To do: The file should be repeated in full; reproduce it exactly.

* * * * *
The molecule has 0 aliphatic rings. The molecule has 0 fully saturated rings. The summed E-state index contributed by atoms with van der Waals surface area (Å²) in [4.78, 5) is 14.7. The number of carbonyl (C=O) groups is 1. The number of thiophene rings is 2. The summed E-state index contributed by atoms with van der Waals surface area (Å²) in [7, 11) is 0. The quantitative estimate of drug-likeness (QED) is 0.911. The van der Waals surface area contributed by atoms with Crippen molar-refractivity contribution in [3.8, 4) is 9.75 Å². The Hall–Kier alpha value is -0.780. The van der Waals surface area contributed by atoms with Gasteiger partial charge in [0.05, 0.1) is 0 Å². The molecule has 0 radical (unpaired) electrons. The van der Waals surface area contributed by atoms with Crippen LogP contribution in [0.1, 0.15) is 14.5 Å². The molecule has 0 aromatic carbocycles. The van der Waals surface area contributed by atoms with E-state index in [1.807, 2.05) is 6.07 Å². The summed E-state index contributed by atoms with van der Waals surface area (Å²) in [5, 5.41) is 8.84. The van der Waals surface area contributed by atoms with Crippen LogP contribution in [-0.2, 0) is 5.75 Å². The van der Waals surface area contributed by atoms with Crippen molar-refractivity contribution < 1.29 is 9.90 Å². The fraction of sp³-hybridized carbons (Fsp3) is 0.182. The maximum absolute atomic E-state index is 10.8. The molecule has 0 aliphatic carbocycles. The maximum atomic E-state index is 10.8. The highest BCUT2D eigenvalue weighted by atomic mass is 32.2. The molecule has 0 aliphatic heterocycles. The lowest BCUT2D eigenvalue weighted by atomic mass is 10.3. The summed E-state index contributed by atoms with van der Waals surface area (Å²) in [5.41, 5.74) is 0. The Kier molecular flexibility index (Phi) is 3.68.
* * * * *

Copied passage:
The molecule has 0 aliphatic rings. The molecule has 0 fully saturated rings. The summed E-state index contributed by atoms with van der Waals surface area (Å²) in [4.78, 5) is 14.7. The number of carbonyl (C=O) groups is 1. The number of thiophene rings is 2. The summed E-state index contributed by atoms with van der Waals surface area (Å²) in [7, 11) is 0. The quantitative estimate of drug-likeness (QED) is 0.911. The van der Waals surface area contributed by atoms with Crippen molar-refractivity contribution in [3.8, 4) is 9.75 Å². The Hall–Kier alpha value is -0.780. The van der Waals surface area contributed by atoms with Gasteiger partial charge in [0.05, 0.1) is 0 Å². The molecule has 0 radical (unpaired) electrons. The van der Waals surface area contributed by atoms with Crippen LogP contribution in [0.1, 0.15) is 14.5 Å². The molecule has 0 aromatic carbocycles. The van der Waals surface area contributed by atoms with E-state index in [1.807, 2.05) is 6.07 Å². The summed E-state index contributed by atoms with van der Waals surface area (Å²) in [5, 5.41) is 8.84. The van der Waals surface area contributed by atoms with Crippen LogP contribution in [-0.2, 0) is 5.75 Å². The van der Waals surface area contributed by atoms with Crippen molar-refractivity contribution < 1.29 is 9.90 Å². The fraction of sp³-hybridized carbons (Fsp3) is 0.182. The maximum absolute atomic E-state index is 10.8. The molecule has 0 aliphatic carbocycles. The maximum atomic E-state index is 10.8. The highest BCUT2D eigenvalue weighted by atomic mass is 32.2. The molecule has 0 aliphatic heterocycles. The lowest BCUT2D eigenvalue weighted by atomic mass is 10.3. The summed E-state index contributed by atoms with van der Waals surface area (Å²) in [5.41, 5.74) is 0. The Kier molecular flexibility index (Phi) is 3.68.